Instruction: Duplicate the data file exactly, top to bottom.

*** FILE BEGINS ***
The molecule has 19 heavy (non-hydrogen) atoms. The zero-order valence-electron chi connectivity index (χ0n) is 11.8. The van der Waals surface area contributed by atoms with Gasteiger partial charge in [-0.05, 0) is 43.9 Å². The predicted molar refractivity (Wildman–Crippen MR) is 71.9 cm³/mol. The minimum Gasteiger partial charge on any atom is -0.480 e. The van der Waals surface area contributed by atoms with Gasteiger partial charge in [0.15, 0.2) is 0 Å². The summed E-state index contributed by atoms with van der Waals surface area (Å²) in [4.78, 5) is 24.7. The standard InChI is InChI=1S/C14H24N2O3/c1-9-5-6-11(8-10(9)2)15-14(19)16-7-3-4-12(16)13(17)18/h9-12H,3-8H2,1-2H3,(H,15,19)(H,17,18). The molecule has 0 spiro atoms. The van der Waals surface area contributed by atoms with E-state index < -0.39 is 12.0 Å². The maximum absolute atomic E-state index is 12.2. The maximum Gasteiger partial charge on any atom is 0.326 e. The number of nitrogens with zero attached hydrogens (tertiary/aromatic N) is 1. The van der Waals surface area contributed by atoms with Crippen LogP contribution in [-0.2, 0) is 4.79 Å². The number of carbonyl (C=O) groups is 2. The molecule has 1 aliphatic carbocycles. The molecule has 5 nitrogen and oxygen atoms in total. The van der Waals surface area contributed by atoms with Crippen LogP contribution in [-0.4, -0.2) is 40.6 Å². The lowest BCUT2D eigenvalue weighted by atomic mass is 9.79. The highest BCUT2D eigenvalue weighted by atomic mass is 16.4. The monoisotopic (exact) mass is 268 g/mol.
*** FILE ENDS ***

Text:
The molecule has 19 heavy (non-hydrogen) atoms. The zero-order valence-electron chi connectivity index (χ0n) is 11.8. The van der Waals surface area contributed by atoms with Gasteiger partial charge in [-0.05, 0) is 43.9 Å². The predicted molar refractivity (Wildman–Crippen MR) is 71.9 cm³/mol. The minimum Gasteiger partial charge on any atom is -0.480 e. The van der Waals surface area contributed by atoms with Gasteiger partial charge in [0.15, 0.2) is 0 Å². The summed E-state index contributed by atoms with van der Waals surface area (Å²) in [4.78, 5) is 24.7. The standard InChI is InChI=1S/C14H24N2O3/c1-9-5-6-11(8-10(9)2)15-14(19)16-7-3-4-12(16)13(17)18/h9-12H,3-8H2,1-2H3,(H,15,19)(H,17,18). The molecule has 0 spiro atoms. The van der Waals surface area contributed by atoms with E-state index < -0.39 is 12.0 Å². The maximum absolute atomic E-state index is 12.2. The maximum Gasteiger partial charge on any atom is 0.326 e. The number of nitrogens with zero attached hydrogens (tertiary/aromatic N) is 1. The van der Waals surface area contributed by atoms with Crippen LogP contribution in [-0.2, 0) is 4.79 Å². The number of carbonyl (C=O) groups is 2. The molecule has 1 aliphatic carbocycles. The molecule has 5 nitrogen and oxygen atoms in total. The van der Waals surface area contributed by atoms with Crippen LogP contribution in [-0.4, -0.2) is 40.6 Å². The lowest BCUT2D eigenvalue weighted by atomic mass is 9.79. The highest BCUT2D eigenvalue weighted by atomic mass is 16.4. The monoisotopic (exact) mass is 268 g/mol.